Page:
All Kinds of Everything

Dublin Event Guide - 1998

Colette Colfer casts her vote in the Hothouse Flowers song competition

Eurovision fever has been and gone for another year. A craze for all things kitsch erupted onto television screens during the last two weeks, filling Euro appetites with anecdotes, flashbacks, and nostalgic clips outlining the birth and evolution of Eurovision. A clip from 1987 flashes on RTE. Hothouse Flowers with an energy epitomising youth and an obvious lust for life joyously screams out from the screen "Don't Go." Photo of band Liam O Maonlai bounds through the sea, flailing limbs splashing in all directions and the band sport happy smiling faces framed by shoulder length hair which is blowing wildly in the air. They look like they're starting on a big exciting adventure ready to plunder the world and have buckets of fun in the process. The band, born from a busking troubadour, seem in touch with their roots.

Way back then, it seemed that Hothouse Flowers were waltzing on the perimeters of not only European adulation but international success. People like Bono used to say to them "if there's anything I can do to help, anything, just ask". With support like that being landed at their feet, expectations were high. Very high. No one would've guessed that just five years later the band would split and the dreams be disbanded. But now they're back - well three of them are. Liam O'Maonlai, Peter O'Toole & Fiachna O'Braonain have regrouped and just released an album "Born". When I met the three of them in the Shelbourne bar, they're sipping tea from high class china cups and neat little sandwiches sit primly on silver trays in front of them. Gone are the youthful smiles of exuberance and excitement, gone are the flowing locks of hair, gone it seems, is that sense of adventure, that boyish charm and effervescent energy. They are now men with families and with an agenda. It seems that the album is wrongly called "Born" - they omitted the prefix "re-" or the suffix "-again". Excepting the odd giggle or snigger from Fiachna as he relates some past exploits, the Hothouse Flowers not only have gotten old, they have gotten very SERIOUS.

The music on "Born" has veered away from more traditional instruments and there's an inclusion of classical sounds. Cello's and violins are featured strongly giving an orchestral feel which they say "for the emotion, works perfect". Mick Ingman, previous collaborator with Portishead was drafted in to write the orchestral parts and unlike previous albums, all three of them wrote songs on "Born". There's a universal feel and a pop sound to the album which is more radio friendly than any of their earlier releases and deals in themes ranging from love, determination, fate and the future as destiny, and the past. The intervening years between their last album "Songs From the Rain" and this year's "Born" were filled with a variety of events for the three lads. Liam teamed up with Andy White and Tin Finn, presented a television programme and got married. Peter and Fiachna toured with Michelle Shocked amongst other things. And in their minds, all three of them juggled around their past exploits with The Flowers. Now, with the acquirement of hindsight they come up with a variety of answers as to why they had to eventually split in 93.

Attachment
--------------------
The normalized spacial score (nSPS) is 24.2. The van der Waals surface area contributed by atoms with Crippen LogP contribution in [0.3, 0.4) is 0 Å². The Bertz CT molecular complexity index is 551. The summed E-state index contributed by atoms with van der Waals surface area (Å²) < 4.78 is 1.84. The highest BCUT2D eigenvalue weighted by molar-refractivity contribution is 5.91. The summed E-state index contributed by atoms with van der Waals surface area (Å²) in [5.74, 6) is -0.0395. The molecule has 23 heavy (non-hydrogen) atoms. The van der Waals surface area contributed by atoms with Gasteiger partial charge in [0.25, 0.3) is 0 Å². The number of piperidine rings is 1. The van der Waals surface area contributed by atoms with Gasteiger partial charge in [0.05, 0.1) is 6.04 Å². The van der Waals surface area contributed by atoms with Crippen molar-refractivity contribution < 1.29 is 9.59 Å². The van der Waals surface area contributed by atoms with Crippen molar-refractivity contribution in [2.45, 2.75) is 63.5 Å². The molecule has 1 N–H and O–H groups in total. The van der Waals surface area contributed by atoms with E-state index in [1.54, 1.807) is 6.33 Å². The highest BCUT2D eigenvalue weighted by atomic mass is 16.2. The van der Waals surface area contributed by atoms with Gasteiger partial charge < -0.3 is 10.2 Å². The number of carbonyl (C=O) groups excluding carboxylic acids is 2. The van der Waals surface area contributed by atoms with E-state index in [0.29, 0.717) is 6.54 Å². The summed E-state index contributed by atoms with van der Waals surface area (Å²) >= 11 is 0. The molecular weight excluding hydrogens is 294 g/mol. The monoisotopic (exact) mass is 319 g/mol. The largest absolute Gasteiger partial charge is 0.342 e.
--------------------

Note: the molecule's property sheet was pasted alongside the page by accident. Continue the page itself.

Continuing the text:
Instead of celebrating their youthful vitality and slight naivety of the early years, they berate themselves. "It was like a big party" says Liam, "this ball started rolling, and we went along with it. We hadn't stood back and said "this is what we're letting ourselves in for, this is how our heads are going to be fucked, this is what we may do to each other, this is what we have to be careful not to do to each other." Peter interjects "we were lousy talkers and even worse listeners". They talk about their lack of communication skills with each other and how fast everything was moving. It became time for them to stop, look around and figure out exactly what was going on - not only in their careers but in their personal lives. Liam likens the band at that stage to a broken ship which was still at sea but had to be brought in to land to be fixed.

So why do they bother making music, why are they back together again. "It's a variety of things" says Fiachna, "it's a bit of making a living, it's a bit of being creative every day". "It's a bit of world domination" quips Liam. "At the moment" Fiachna continues "we're pretty ambitious with this record coming out - perhaps even more than we ever were before." I surmise that this time around it's more about making a few bob. But when I say this, there's an uncomfortable pause, as if they're not sure how to react, they stutter "It's just. It's em it's, it's". Liam says "the songs say an awful lot". "There's a bit of proving ourselves, we know we're good" says Fiachna. Symbolically Liam likens the band in their present formation, not to a ship, but to a football team waiting to score the goal, or a strong man trying to hit the bell. "Bing!".